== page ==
"Glaucoma is a group of diseases that damage the optic nerve, a cable at the back of each eye that connects it to the brain. It affects more than 2.7 million people in the United States and more than 60 million worldwide. There are many forms of t"...
Izba Side Effects Center
Medical Editor: John P. Cunha, DO, FACOEP
Izba (travoprost) Ophthalmic Solution is a synthetic prostaglandin F2-alpha analog used for the reduction of elevated intraocular pressure in patients with open-angle glaucoma or ocular hypertension. Common side effects include eye redness, decreased visual acuity, eye discomfort, foreign body sensation, pain, and itching.
The recommended dosage of Izba is one drop in the affected eye(s) once daily in the evening. Izba may interact with other drugs. Tell your doctor all medications and supplements you use. During pregnancy, Izba should be used only if prescribed. It is unknown if this drug passes into breast milk. Consult your doctor before breastfeeding.
Our Izba (travoprost) Ophthalmic Solution Side Effects Drug Center provides a comprehensive view of available drug information on the potential side effects when taking this medication.
This is not a complete list of side effects and others may occur. Call your doctor for medical advice about side effects. You may report side effects to FDA at 1-800-FDA-1088.
What is Prescribing information?
The FDA package insert formatted in easy-to-find categories for health professionals and clinicians.
Izba FDA Prescribing Information: Side Effects
Clinical Studies Experience
Because clinical studies are conducted under widely varying conditions, adverse reaction rates observed in the clinical studies of a drug cannot be directly compared to rates in the clinical studies of another drug and may not reflect the rates observed in practice.
Different methodologies were used to collect adverse reactions during the development of travoprost. The most common adverse reaction observed in controlled clinical studies with travoprost 0.004% was ocular hyperemia. Ocular hyperemia was reported in 30 to 50% of patients by physician rating the severity of patient's post treatment ocular hyperemia compared to standardized reference photographs and/or patients who discontinued therapy due to ocular hyperemia.
In a 3 month clinical trial involving 442 patients exposed to IZBA (travoprost ophthalmic solution, 0.003%) and 422 control patients exposed to travoprost ophthalmic solution, 0.004%, the most common adverse drug reaction was ocular hyperemia. This was reported in 12% of patients treated with IZBA based on clinical observations and/or patient complaints. One patient (0.2%) discontinued treatment with IZBA due to ocular hyperemia. Rates observed in the control patients were comparable.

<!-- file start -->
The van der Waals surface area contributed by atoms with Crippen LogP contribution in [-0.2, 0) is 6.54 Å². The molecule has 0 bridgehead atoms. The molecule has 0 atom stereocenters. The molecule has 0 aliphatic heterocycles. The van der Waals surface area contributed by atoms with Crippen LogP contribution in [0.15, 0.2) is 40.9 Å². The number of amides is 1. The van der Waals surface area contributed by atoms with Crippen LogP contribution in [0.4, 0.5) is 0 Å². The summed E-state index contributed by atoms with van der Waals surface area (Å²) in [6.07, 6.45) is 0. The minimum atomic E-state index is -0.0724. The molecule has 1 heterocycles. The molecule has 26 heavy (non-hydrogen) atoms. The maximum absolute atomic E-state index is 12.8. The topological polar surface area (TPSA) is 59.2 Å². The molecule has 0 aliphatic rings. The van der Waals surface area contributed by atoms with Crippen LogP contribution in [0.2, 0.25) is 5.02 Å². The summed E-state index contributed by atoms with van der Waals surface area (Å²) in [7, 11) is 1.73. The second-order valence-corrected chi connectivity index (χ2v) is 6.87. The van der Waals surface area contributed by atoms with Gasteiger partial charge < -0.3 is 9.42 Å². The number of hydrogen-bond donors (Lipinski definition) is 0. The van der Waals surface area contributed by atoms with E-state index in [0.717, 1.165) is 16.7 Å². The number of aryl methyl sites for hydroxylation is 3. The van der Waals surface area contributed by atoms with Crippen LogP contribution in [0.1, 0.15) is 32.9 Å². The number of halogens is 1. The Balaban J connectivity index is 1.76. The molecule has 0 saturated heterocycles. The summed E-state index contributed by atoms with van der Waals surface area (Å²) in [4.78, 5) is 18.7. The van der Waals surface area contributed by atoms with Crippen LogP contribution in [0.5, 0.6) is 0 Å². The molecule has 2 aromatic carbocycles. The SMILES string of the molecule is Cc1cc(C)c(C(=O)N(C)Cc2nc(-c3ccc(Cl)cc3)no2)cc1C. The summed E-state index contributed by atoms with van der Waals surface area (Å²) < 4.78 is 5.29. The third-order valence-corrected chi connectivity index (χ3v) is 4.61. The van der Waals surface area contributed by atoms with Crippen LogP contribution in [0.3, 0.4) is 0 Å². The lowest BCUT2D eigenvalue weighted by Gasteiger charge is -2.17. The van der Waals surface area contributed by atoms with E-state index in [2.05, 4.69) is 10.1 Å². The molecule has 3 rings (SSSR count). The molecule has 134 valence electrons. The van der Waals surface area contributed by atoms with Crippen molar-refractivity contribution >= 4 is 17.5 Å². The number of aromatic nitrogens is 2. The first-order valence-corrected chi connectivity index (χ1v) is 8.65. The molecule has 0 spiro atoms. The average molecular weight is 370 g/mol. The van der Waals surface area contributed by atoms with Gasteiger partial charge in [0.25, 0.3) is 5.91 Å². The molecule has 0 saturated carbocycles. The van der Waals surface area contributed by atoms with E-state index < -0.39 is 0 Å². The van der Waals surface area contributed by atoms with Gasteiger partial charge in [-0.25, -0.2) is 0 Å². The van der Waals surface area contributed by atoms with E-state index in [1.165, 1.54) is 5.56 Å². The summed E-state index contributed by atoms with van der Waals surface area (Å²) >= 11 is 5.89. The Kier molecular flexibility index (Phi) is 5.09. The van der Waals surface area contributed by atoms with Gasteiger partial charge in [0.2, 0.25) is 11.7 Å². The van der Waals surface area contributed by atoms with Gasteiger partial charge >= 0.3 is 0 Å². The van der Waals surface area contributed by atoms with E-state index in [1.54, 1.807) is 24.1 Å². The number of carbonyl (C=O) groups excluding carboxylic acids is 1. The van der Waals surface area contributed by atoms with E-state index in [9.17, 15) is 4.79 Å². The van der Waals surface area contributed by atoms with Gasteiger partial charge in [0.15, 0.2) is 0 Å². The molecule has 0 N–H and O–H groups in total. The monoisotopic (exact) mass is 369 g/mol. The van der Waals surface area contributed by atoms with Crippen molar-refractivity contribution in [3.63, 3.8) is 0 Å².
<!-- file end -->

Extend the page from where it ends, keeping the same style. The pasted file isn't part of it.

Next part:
Ocular adverse reactions reported in clinical studies with travoprost ophthalmic solutions including IZBA at an incidence of 5% to 10% included decreased visual acuity, eye discomfort, foreign body sensation, pain and pruritus. Ocular adverse reactions reported at an incidence of 1 to 4% included abnormal vision, blepharitis, blurred vision, cataract, conjunctivitis, corneal staining, dry eye, iris discoloration, keratitis, lid margin crusting, ocular inflammation, photophobia, subconjunctival hemorrhage and tearing.
Nonocular adverse reactions reported at an incidence of 1 to 5% in these clinical studies were allergy, angina pectoris, anxiety, arthritis, back pain, bradycardia, bronchitis, chest pain, cold/flu syndrome, depression, dyspepsia, gastrointestinal disorder, headache, hypercholesterolemia, hypertension, hypotension, infection, pain, prostate disorder, sinusitis, urinary incontinence and urinary tract infections.
Read the entire FDA prescribing information for Izba (Travoprost Ophthalmic Solution)
Additional Izba Information
Report Problems to the Food and Drug Administration
You are encouraged to report negative side effects of prescription drugs to the FDA. Visit the FDA MedWatch website or call 1-800-FDA-1088.
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